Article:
Recently I talked with a writer friend about a new project, her first attempt at a picture book biography. She started telling me all sorts of fascinating details about her subject’s life, and then stopped and asked, “How do you decide what to keep in?”
Carole Boston Weatherford’s new picture book biography, Dorothea Lange: The Photographer Who Found the Faces of the Depression, answers my friend’s question. The book covers much of Lange’s life, from childhood to professional success, but everything in the book connects to the idea that Lange felt empathy for the poor and the powerless. The book centers on one theme in Lange’s life and gives example after example of her laser focus on seeing people and situations that were invisible to others.
In fact, the opening spread is about Lange’s ability to empathize:
“Because childhood polio left her with a limp and a rolling gait, Dorothea knew how those les fortunate felt without ever waling in their shoes. Kids called her “Limpy.””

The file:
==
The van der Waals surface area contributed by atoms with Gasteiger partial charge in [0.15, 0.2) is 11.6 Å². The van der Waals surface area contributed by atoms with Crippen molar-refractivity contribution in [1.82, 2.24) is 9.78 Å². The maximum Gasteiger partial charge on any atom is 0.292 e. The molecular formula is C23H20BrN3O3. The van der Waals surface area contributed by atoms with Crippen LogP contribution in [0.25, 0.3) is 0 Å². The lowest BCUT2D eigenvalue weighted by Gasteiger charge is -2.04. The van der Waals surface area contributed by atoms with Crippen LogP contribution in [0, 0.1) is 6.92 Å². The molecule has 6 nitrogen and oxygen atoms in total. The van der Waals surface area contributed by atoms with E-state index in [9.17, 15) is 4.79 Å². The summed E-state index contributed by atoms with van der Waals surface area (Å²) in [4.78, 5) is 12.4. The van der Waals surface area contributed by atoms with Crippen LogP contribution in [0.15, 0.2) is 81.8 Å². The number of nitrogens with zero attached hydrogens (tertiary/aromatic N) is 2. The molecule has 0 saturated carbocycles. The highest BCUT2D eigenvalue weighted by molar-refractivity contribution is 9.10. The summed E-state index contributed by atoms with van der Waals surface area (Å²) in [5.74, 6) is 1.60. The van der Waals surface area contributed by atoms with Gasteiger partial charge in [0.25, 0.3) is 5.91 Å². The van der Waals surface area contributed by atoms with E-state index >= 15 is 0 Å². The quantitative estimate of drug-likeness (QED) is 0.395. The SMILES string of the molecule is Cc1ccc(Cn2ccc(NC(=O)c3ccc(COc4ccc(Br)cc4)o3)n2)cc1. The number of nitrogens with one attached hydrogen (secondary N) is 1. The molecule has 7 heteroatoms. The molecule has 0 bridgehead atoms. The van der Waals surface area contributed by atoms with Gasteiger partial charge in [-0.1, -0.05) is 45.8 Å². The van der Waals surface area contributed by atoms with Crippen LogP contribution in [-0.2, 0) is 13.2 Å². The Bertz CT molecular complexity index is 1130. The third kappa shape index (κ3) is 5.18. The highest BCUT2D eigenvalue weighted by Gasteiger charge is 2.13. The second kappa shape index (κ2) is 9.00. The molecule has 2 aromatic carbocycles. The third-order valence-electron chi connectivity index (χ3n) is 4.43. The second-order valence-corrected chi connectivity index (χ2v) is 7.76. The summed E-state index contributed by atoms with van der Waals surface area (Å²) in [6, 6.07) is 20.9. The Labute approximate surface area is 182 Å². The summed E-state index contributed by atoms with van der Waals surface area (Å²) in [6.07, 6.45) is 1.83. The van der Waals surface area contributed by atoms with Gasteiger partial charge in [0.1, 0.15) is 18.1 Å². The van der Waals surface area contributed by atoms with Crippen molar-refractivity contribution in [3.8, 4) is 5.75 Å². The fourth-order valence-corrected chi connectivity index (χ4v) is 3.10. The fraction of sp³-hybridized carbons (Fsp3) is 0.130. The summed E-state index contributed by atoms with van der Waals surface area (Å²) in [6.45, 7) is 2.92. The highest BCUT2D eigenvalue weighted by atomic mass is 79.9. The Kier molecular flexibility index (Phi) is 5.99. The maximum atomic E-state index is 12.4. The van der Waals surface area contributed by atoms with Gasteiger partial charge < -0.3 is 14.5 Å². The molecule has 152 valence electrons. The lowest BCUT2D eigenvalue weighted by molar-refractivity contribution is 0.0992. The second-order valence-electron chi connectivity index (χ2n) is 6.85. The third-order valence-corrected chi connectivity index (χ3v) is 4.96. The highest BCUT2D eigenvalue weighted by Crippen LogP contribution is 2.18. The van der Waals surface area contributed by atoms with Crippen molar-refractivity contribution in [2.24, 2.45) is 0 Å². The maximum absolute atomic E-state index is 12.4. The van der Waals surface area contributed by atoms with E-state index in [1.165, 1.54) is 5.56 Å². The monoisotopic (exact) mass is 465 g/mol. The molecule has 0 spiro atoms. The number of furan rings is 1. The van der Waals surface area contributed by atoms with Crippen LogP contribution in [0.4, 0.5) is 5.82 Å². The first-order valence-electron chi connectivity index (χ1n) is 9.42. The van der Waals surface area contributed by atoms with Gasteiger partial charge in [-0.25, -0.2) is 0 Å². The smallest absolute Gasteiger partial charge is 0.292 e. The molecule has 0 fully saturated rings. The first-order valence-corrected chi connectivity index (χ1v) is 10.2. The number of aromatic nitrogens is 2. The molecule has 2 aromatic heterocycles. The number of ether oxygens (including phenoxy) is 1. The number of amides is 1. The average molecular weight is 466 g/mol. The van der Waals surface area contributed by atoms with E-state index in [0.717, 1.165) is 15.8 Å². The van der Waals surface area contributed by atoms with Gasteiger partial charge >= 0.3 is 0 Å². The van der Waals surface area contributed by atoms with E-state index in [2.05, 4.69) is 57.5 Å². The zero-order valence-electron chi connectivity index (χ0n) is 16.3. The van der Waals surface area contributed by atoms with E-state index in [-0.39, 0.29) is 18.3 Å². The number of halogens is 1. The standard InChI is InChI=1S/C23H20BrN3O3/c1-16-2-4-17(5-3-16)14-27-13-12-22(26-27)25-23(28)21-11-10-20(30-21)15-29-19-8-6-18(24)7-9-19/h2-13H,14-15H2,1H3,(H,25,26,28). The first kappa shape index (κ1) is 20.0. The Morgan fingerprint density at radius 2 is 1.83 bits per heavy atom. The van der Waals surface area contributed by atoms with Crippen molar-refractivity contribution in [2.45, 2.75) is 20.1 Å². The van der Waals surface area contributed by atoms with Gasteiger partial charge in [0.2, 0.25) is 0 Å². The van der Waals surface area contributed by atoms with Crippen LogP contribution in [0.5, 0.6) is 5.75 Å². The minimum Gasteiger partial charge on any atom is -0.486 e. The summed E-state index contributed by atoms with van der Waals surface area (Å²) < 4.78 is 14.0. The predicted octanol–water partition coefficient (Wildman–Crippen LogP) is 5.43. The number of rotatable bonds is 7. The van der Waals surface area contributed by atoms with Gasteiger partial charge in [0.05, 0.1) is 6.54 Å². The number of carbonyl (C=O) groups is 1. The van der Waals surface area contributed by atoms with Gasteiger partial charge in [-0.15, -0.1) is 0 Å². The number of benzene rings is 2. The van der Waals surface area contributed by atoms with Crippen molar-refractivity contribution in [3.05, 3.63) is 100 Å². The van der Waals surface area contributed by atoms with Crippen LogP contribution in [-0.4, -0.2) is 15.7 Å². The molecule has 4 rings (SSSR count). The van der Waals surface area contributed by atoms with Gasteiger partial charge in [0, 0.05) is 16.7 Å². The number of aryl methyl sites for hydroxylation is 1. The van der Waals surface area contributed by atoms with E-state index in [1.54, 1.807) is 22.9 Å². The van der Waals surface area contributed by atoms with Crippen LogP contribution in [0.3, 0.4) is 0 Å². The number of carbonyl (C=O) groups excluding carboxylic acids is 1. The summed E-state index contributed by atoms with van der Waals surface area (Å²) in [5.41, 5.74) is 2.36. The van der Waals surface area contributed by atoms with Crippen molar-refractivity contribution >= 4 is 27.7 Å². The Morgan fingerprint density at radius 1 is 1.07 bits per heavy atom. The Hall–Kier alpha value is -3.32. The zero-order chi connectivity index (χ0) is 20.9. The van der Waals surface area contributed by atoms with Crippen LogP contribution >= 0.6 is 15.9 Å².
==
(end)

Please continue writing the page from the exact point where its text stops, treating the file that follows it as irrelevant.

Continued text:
We see Lange struggling with fear as she walksEm the dangerous streets of her childhood, see her struggling to regroup after being the victim of a robbery, and see her turning away from rich clients to snap photos of unemployed men in a bread line. I don’t know all the details Weatherford had to leave out of her book, but she consistently makes sure every detail she does include ties back to this theme of empathy in Lange’s life.
I loved the simple, clear writing in this book, and the illustrations had completely won me over by the end. Sarah Green, the illustrator, has the unenviable task of recreating some of Lange’s photos in illustration form, but Lange’s famous Migrant Mother photo is reproduced in the back matter.
This is a lovely, easy-to-read biography that shows how empathy can change the world.
Dorothea Lange: The Photographer Who Found the Faces of the Depression by Carole Boston Weatherford, illustrated by Sarah Green. Whitman: 2017.
I participate every Wednesday in the Nonfiction Picture Book Challenge at Kid Lit Frenzy.